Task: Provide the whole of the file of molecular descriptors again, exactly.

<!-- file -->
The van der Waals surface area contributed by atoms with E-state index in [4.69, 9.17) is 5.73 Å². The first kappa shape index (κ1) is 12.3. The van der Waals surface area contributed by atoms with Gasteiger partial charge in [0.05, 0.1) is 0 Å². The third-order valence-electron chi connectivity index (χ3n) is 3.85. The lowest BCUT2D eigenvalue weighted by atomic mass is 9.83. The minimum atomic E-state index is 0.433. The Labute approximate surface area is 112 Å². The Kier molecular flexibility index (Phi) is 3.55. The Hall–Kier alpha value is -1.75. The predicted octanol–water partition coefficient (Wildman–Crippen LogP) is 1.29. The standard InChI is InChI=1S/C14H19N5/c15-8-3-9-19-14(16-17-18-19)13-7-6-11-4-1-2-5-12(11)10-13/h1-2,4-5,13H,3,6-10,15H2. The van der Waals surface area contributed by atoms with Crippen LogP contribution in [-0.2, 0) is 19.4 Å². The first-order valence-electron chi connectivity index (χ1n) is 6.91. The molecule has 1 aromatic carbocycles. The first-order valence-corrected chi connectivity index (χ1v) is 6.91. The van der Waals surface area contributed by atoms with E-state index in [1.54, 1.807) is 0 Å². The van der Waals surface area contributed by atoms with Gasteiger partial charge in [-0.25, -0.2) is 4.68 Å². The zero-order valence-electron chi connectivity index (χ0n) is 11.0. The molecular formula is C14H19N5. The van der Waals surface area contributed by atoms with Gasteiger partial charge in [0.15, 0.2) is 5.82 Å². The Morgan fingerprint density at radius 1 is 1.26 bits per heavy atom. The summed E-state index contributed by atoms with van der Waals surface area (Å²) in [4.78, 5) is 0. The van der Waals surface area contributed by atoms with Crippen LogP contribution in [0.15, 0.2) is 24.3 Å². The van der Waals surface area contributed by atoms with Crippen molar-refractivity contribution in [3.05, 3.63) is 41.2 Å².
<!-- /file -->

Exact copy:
The van der Waals surface area contributed by atoms with E-state index in [4.69, 9.17) is 5.73 Å². The first kappa shape index (κ1) is 12.3. The van der Waals surface area contributed by atoms with Gasteiger partial charge in [0.05, 0.1) is 0 Å². The third-order valence-electron chi connectivity index (χ3n) is 3.85. The lowest BCUT2D eigenvalue weighted by atomic mass is 9.83. The minimum atomic E-state index is 0.433. The Labute approximate surface area is 112 Å². The Kier molecular flexibility index (Phi) is 3.55. The Hall–Kier alpha value is -1.75. The predicted octanol–water partition coefficient (Wildman–Crippen LogP) is 1.29. The standard InChI is InChI=1S/C14H19N5/c15-8-3-9-19-14(16-17-18-19)13-7-6-11-4-1-2-5-12(11)10-13/h1-2,4-5,13H,3,6-10,15H2. The van der Waals surface area contributed by atoms with Crippen LogP contribution in [-0.2, 0) is 19.4 Å². The first-order valence-electron chi connectivity index (χ1n) is 6.91. The molecule has 1 aromatic carbocycles. The first-order valence-corrected chi connectivity index (χ1v) is 6.91. The van der Waals surface area contributed by atoms with E-state index in [1.54, 1.807) is 0 Å². The van der Waals surface area contributed by atoms with Gasteiger partial charge in [-0.25, -0.2) is 4.68 Å². The zero-order valence-electron chi connectivity index (χ0n) is 11.0. The molecular formula is C14H19N5. The van der Waals surface area contributed by atoms with Gasteiger partial charge in [0.15, 0.2) is 5.82 Å². The Morgan fingerprint density at radius 1 is 1.26 bits per heavy atom. The summed E-state index contributed by atoms with van der Waals surface area (Å²) in [4.78, 5) is 0. The van der Waals surface area contributed by atoms with Crippen LogP contribution in [0.15, 0.2) is 24.3 Å². The van der Waals surface area contributed by atoms with Crippen molar-refractivity contribution in [3.05, 3.63) is 41.2 Å².